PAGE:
Writing

Red Tom of the Hills

I’ve been sporadic with my music playing. I went two days without practicing and then for only ten minutes a day for a few days. It’s not good but I knew I wanted to bite the bullet and learn how play melody and I didn’t want to learn it. Someone was giving me horror stories about how playing melody was only for “advanced” players and I was scared to start trying.

But I finally did it because some other musicians encouraged me to just jump right in and try it out. Anyone who tells you that something’s for an advanced player only isn’t being very helpful. So the other day I watched a little bit of the melody for Cindy and when I got the idea of how it was supposed to go I branched off and found an Irish reel called “Red Tom of the Hills.” There’s a guy on YouTube who shows people how to play melody to various Irish songs and this one was the first one in his “for beginners” playlist. I printed off the tabs he provided and listened to him play it a couple times and followed along a little bit and then branched off and just followed the tabs sheet.

I’m not good at reading tabs (or regular music to be honest) but I think it’s my security blanket because when someone is showing how to play it, I like to follow along so I can get the hang of it. I need to learn how to listen to a song and learn how to pick it out, but obviously I’m not that brave yet. At least I’m trying out a combination of reading tabs and listening to it at the same time, right? In the very least I’m listening to how it’s supposed to sound like first so I know I’m doing it right while I’m practicing?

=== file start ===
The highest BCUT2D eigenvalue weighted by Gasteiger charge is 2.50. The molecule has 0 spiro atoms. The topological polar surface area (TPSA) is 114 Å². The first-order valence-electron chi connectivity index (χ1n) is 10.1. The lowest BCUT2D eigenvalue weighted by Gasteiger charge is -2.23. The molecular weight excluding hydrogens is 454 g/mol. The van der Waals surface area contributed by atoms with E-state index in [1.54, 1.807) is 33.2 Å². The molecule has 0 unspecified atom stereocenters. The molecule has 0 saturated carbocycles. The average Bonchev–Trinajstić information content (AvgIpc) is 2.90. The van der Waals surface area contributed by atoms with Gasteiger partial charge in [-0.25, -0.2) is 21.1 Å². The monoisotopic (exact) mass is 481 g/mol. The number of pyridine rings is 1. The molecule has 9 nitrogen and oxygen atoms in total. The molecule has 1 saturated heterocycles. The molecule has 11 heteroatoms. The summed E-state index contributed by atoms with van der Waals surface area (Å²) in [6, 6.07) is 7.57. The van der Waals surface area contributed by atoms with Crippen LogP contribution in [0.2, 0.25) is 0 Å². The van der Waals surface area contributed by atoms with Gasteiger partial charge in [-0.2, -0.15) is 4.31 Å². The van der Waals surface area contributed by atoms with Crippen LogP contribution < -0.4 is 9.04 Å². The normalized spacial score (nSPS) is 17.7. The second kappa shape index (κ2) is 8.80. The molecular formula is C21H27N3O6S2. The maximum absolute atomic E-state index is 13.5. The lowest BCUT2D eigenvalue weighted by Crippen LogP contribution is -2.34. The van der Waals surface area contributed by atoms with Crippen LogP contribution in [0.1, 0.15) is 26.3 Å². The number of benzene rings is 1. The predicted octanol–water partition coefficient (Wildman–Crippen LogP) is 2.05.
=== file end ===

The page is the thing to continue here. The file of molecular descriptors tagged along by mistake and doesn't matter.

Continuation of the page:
I’ve been watching more mandolin players on YouTube. It’s fun to watch how quick their fingers dance across the fretboard. I want to be that quick one day. And hopefully it’ll come sooner rather than later.

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Writing

National Novel Writing Month, or Something.

It’s National Novel Writing Month. Or National Poetry Writing Month. Or National Blog Writing Month. Or whatever it is your writing month. I don’t even know anymore. People have so many ways of writing it’s not even funny.

I thought about it last night briefly. I don’t think I’ll participate in it, though I did write a poem in its honor. I don’t think I could write 30 poems. Or 50,000 words. Or even 30 blog posts. It just doesn’t seem logical. I like the idea of it–it doesn’t matter what you’re writing as long as you’re writing but when did we stop caring about quality in favor of quantity? Maybe quantity yields to quality? I don’t know.

I have this crisis every year. Should I participate? Is it worth it? I want to participate!

…and then I don’t because I’m lazy.

Maybe I just never understood why people would want to do it. I just think it’s weird. I tried writing a blog post every day once. That was weird. And hard. And annoying. I can’t even do it for a week. Because it’s dumb and takes away from everything else. That’s all.

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Writing

‘It Follows’ — Some Thoughts.

The Blurb: